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Background: The aim of this paper is to investigate poly code texts in the communication of youth antisocial groups. Nowadays, the notion of a text has numerous interpretations. Besides all the approaches to defining a text, we must take into account semiotic and cultural-semiotic ones. Rapidly developing IT, world globalization, and new ways of coding of information increase the role of the cultural-semiotic approach. However, the development of computer technologies leads also to changes in the text itself. Polycode texts play a more and more important role in the everyday communication of the younger generation. Therefore, the research of functional and pragmatic aspects of both verbal and non-verbal content is actually quite important. Methods and Material: For this survey, we applied the combination of four methods of text investigation: not only intention and content analysis but also semantic and syntactic analysis. Using these methods provided us with information on general text properties, the content of transmitted messages, and each communicants’ intentions. Besides, during our research, we figured out the social background; therefore, we could distinguish intertextual connections between certain types of polycode texts. As the sources of the research material, we used 20 public channels in the popular messenger Telegram and data extracted from smartphones, which belonged to arrested members of antisocial groups. Findings: This investigation let us assert that polycode texts can be characterized as highly intertextual language unit. Moreover, we could outline the classification of these texts based on communicants’ intentions. The most common types of antisocial polycode texts are a call to illegal actions and agitation. What is more, each type has its own semantic core: it depends on the sphere of communication. However, syntactic structure is universal for most of the polycode texts. Conclusion: Polycode texts play important role in online communication. The results of this investigation demonstrate that in some social groups using these texts has a destructive influence on the younger generation and obviously needs further researches.

Keywords: text, polycode text, internet linguistics, text analysis, context, semiotics, sociolinguistics

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21896 Passivization: as Syntactic Argument Decreasing Parameter in Boro

Authors: Ganga Brahma

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Boro employs verbs hooked up with morphemes which lead verbs to adjust with their arguments and hence, affecting the whole of sentence structures. This paper is based on few such syntactic parameters which are usually considered as argument decreasing parameters in linguistic works. Passivizing of few transitive clauses which are usually construed from the verbs occurring with certain morphemes and representation in middle constructions are few of such strategies which lead to conceptualizing of decreasing of syntactic arguments from a sentence. This paper focuses on the mentioned linguistic strategies and attempts to describe the linguistic processes as for how these parameters work in languages especially by concentrating on a particular Tibeto-Burman language i.e. Boro. Boro is a Tibeto-Burman language widely spoken in parts of the north-eastern regions of India. It has an agglutinative nature in forming words as well as clauses. There is a morpheme ‘za’ which means ‘to happen, become’ in Boro whose appearances with verb roots denotes an idea of the subject being passivized. Passivization, usually has notions that it is a reversed representation of its active sentence forms in the terms of argument placements. (However, it is not accountably true as passives and actives have some distinct features of their own and independent of one and the other.) This particular work will concentrate on the semantics of passivization at the same time along with its syntactic reality. The verb khɑo meaning ‘to steal’ offers a sense of passivization with the appearance of the morpheme zɑ which means ‘to happen, become’ (e.g Zunu-ɑ lama-ɑo phɯisɑ khɑo-zɑ-bɑi; Junu-NOM road-LOC money steal-PASS-PRES: Junu got her money stolen on the road). The focus, here, is more on the argument placed at the subject position (i.e. Zunu) and the event taken place. The semantics of such construction asks for the agent because without an agent the event could not have taken place. However, the syntactic elements fill the slots of relegated or temporarily deleted agent which, infact, is the actual subject cum agent in its active representation. Due to the event marker ‘zɑ’ in this presentation it affords to reduce one participant from such a situation which in actual is made up of three participants. Hence, the structure of di-transitive construction here reduces to mono-transitive structure. Unlike passivization, middle construction does not allow relegation of the agents. It permanently deletes agents. However, it also focuses on the fore-grounded subject and highlighting on the changed states on the subjects which happens to be the underlying objects of their respective transitive structures (with agents). This work intends to describe how these two parameters which are different at their semantic realization can meet together at a syntactic level in order to create a linguistic parameter that decreases participants from their actual structures which are with more than one participant.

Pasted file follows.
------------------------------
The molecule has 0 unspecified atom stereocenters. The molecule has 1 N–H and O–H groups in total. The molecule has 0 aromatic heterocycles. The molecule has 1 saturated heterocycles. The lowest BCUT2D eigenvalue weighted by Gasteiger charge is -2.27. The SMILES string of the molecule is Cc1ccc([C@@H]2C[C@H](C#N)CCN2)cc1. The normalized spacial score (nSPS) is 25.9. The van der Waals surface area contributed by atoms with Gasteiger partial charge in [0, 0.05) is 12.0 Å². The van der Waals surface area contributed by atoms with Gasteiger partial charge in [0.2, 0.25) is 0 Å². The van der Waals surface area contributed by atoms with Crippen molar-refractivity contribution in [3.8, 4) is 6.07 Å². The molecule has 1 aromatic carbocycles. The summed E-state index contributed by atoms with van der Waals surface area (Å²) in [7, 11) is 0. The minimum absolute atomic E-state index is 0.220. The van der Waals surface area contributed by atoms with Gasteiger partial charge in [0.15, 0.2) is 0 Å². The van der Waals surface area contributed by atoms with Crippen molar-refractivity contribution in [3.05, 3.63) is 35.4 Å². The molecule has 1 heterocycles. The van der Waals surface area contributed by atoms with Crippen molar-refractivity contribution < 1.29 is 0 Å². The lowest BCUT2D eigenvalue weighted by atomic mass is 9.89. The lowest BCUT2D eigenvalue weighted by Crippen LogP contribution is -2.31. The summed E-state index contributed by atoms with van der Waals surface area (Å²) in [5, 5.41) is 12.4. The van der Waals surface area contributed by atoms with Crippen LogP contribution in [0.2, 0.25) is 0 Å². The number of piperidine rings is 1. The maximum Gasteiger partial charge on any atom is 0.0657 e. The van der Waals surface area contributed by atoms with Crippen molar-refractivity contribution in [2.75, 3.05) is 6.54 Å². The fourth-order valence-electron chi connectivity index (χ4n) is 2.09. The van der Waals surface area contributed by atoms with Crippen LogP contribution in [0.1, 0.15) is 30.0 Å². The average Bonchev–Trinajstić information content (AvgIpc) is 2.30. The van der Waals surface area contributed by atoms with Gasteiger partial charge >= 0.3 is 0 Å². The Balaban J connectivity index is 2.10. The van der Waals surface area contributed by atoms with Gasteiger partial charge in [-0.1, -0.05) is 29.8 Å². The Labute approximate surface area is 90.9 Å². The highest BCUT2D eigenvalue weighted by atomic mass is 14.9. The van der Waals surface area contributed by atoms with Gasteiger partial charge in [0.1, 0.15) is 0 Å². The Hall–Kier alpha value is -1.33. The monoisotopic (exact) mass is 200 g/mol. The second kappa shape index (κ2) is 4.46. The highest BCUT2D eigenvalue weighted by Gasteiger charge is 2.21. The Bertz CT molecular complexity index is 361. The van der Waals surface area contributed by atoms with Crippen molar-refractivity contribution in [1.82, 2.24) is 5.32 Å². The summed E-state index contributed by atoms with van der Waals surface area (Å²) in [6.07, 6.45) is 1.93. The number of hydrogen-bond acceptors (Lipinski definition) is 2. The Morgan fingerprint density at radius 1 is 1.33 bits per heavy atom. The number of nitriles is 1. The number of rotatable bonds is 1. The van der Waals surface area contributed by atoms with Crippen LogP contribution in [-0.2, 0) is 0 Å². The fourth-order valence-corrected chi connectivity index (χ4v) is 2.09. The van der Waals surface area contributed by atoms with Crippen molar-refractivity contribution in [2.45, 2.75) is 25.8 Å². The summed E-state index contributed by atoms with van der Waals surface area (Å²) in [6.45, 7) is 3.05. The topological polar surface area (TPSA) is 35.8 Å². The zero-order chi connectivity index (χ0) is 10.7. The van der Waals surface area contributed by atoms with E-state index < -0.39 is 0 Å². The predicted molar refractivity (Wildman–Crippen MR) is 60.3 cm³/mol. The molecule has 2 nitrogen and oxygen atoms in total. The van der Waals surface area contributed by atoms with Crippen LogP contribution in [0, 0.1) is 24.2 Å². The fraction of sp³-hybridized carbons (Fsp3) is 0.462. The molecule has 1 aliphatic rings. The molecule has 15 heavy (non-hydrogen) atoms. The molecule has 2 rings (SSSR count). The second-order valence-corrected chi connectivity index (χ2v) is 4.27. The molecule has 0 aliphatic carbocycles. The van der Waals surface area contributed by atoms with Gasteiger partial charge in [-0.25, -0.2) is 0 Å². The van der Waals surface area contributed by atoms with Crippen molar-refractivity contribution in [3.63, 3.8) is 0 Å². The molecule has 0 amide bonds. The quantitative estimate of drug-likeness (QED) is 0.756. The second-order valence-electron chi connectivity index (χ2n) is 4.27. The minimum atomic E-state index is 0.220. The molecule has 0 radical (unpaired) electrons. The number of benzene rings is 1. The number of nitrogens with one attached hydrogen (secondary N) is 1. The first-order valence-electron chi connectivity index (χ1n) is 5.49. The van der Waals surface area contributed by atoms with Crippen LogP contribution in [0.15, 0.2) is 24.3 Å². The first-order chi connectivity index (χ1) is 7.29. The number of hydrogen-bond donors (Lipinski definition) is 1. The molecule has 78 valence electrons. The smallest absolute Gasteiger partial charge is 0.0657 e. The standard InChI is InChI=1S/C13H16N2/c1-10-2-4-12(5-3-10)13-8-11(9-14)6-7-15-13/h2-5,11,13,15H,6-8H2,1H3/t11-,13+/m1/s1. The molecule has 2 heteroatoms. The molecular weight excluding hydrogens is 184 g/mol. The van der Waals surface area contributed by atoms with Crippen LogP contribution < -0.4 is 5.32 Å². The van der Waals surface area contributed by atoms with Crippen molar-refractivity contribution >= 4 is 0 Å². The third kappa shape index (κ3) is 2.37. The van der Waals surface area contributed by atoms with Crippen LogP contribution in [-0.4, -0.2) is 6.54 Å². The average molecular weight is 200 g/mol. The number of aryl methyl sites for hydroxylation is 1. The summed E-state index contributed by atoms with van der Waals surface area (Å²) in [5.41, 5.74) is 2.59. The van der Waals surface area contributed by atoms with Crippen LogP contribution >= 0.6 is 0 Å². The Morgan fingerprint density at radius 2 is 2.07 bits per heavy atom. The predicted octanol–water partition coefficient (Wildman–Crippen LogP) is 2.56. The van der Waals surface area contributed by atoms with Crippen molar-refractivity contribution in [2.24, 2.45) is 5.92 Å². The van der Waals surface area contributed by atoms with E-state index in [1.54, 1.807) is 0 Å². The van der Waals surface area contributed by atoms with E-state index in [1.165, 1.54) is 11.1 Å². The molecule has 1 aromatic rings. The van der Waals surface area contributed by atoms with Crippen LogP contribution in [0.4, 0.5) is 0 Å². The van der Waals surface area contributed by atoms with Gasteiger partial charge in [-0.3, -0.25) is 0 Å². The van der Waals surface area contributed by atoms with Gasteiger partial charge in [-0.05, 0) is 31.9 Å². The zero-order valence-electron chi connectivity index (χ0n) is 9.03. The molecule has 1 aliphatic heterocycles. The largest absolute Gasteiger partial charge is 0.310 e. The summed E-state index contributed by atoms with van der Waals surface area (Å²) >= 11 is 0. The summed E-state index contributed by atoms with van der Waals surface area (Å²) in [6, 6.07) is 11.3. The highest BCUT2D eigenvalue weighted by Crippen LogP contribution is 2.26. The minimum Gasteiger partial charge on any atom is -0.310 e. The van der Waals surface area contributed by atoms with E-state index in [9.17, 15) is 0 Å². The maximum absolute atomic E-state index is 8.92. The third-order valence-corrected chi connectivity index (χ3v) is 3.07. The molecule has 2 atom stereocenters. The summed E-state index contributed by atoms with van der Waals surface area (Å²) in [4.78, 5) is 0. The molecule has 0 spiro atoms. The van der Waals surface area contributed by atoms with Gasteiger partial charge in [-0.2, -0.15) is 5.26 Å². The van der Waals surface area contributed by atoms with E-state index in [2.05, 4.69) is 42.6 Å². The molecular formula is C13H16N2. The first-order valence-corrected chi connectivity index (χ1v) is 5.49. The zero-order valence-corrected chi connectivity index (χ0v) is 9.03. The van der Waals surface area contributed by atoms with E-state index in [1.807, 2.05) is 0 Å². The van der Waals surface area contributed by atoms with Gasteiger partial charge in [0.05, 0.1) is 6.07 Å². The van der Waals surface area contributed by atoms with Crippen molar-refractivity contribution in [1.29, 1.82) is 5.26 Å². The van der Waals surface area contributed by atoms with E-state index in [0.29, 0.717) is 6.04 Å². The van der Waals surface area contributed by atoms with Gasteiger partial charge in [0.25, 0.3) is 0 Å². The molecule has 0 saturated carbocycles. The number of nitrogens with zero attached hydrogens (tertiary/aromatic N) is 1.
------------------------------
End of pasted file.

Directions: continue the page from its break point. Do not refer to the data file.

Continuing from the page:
Keywords: argument-decrease, middle-construction, passivization, transitivity-intransitivity